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The Hobbit: An Unexpected Disappointment


*Spoiler Alert*

I am a huge fan of the Lord of the Rings trilogies; both the written as well as the movie versions. I’ve read the books at least five times each and seen the movies about twice as that. So of course, I was looking forward to ‘The Hobbit: An Unexpected Journey’ with a great deal of enthusiasm. Richard Armitage and Benedict Cumberbatch were just plain bonuses.

Yes, the movie let me down. The beginning was too slow for a book that had an adventure on almost every page. I was flabbergasted when it took 40 minutes for the dwarves and Bilbo and Gandalf to start on their journey! Sure, it was great to see Elijah Wood as Frodo once again, but there is such a thing as too much nostalgia. I suppose the movie-makers had to put in extra stuff, otherwise how will they ever make a trilogy out of a 210 page book? And that’s another thing–I had no idea this was supposed to be a trilogy! Maybe that’s one of the reasons for my disappointment.

Another reason was the non-appearance of Benedict Cumberbatch as Smaug the Dragon. Ever since ‘Sherlock’, I’ve been madly in love with him. Benedict Cumberbatch, I mean, not Smaug the Dragon. Although I’m sure he’s wonderful too. Ahem. Anyway, even though Cumberbatch only has a voice role in the movie, I’d been awaiting it fervently. So imagine my shock–and remember, I hadn’t the slightest clue it was the first of three films–when the movie came to an abrupt, anticlimactic end! And no Cumberbatch. I could only curse the movie makers to the deepest pits of heck, and berate myself for being so dense as not to guess the to-be-continued nature of the movie, even after 2.5 hours!

Thankfully, the movie had some good things too. Ian McKellen was his own incomparable self as Gandalf, and Martin Freeman as Bilbo Baggins was convincingly self-deprecating and–comfortable, that’s how I keep thinking of him. Richard Armitage was as gorgeous as I remembered him from BBC’s ‘North and South’; never again will I view Middle Earth dwarves in quite the same manner.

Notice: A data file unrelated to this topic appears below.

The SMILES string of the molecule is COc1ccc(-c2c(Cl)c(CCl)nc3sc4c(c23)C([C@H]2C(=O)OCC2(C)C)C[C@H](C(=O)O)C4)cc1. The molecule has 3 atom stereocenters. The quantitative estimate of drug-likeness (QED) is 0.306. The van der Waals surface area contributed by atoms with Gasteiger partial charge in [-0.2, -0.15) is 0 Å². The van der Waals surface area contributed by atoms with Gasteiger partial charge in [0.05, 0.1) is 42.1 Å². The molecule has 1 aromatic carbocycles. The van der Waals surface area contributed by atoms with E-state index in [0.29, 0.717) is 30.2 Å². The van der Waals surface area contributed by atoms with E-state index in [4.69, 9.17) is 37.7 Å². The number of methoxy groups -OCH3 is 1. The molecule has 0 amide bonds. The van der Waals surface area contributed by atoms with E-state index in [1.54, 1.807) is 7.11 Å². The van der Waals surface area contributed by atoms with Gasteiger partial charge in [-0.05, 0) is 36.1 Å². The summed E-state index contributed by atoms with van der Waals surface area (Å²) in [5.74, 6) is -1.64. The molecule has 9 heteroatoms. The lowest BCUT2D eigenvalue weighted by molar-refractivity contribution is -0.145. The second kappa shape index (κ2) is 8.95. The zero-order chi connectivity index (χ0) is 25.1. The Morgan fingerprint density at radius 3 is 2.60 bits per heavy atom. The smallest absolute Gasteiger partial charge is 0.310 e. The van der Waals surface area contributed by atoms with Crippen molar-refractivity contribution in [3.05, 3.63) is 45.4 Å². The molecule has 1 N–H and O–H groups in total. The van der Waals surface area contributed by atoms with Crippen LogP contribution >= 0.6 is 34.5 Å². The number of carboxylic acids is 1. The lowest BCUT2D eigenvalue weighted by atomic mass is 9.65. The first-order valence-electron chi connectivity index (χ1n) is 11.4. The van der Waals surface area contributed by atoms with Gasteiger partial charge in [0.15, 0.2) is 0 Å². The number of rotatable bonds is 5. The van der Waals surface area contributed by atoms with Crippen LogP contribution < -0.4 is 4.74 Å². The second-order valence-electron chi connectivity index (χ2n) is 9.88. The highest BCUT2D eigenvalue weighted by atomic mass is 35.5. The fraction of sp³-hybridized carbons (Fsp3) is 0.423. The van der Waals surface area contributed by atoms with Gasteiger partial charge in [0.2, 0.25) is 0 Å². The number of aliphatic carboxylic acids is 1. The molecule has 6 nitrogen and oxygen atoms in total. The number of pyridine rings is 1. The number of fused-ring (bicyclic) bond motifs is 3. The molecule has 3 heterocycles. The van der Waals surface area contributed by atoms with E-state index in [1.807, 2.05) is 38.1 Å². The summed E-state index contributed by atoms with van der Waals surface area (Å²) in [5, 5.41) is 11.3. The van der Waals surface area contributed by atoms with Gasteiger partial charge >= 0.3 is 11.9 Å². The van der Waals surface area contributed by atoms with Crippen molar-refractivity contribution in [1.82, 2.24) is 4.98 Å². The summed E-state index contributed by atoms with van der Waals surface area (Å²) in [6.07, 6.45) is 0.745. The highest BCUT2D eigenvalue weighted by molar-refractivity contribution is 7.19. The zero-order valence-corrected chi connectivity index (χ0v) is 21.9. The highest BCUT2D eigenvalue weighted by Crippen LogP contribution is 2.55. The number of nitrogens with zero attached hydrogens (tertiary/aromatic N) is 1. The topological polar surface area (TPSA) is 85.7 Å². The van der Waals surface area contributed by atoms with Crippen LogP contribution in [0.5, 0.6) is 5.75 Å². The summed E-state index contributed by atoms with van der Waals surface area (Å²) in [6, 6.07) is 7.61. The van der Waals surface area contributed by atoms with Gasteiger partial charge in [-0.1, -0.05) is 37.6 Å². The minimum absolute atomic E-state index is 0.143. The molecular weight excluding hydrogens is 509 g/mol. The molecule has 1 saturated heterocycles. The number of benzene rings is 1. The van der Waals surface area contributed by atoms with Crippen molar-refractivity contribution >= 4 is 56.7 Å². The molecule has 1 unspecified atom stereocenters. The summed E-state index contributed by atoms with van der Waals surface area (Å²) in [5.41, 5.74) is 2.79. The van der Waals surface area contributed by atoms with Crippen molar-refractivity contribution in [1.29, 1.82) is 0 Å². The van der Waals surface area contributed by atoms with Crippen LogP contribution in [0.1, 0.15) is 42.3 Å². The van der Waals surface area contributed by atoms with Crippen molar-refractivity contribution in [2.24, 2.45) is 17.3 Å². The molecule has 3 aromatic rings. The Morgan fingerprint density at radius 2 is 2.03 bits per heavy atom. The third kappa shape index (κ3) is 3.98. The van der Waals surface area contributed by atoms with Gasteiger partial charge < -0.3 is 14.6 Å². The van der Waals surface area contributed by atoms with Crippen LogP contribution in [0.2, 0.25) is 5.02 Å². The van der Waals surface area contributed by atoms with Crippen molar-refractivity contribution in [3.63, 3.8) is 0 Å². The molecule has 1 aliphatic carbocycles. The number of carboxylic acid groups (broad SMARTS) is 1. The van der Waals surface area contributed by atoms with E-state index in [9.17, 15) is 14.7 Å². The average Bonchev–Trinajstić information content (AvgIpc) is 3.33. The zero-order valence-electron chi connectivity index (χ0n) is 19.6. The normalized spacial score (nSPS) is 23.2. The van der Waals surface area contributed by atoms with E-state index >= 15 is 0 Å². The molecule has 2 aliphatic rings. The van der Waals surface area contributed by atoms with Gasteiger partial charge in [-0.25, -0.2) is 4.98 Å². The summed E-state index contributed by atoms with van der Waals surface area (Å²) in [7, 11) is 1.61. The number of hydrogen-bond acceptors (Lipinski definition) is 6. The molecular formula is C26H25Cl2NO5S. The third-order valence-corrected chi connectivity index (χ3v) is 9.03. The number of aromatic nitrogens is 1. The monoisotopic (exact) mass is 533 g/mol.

The movie, unlike the book, tells us about the motivation behind the dwarves’ journey to the Lonely Mountain (which, I think, comes from ‘The Quest of Erebor’, published posthumously by JRR Tolkien’s son). This back story was one of the saving graces of the movie, apart from Richard Armitage and the cinematography.

All this talk of good-looking actors has mellowed me down. Once again, I become a traitor to my own views, and eagerly await the next installment of this movie, ‘The Hobbit: The Desolation of Smaug’.

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Bridges of Madison County Revisited


‘The Bridges of Madison County’, written by Robert James Waller, has always been one of my favourite books. Some time back, I started reading it again (actually, re-reading it again). But this time as I turned the pages, just one thought kept running in my head–this is not extraordinary! I wondered what had made me feel this book was so special. Probably I had become a cynic. Probably, as Robert Kincaid says, analysis had destroyed the magic.

Then came the day–in the story–when Robert Kincaid parted ways with Francesca Johnson, but in a geographical sense only. That was when my tears started to flow, and did not stop till the last letter of the last word of the last chapter. And I realized that the romantic in me is still alive.

It’s not really the story that holds us, not even the characters by themselves. It’s the words. The book is almost a poem in prose. The descriptions, the dialogues are beautifully poignant. In the end, they are what stayed with me and will compel me to read the book again, and I will once again forget about the disappointing beginning and the mediocre portions.

My favorite phrases from this book:

“I am the highway and a peregrine and all the sails that ever went to sea.”

“I live with dust on my heart”

“The old dreams were good dreams; they didn’t work out, but I’m glad I had them”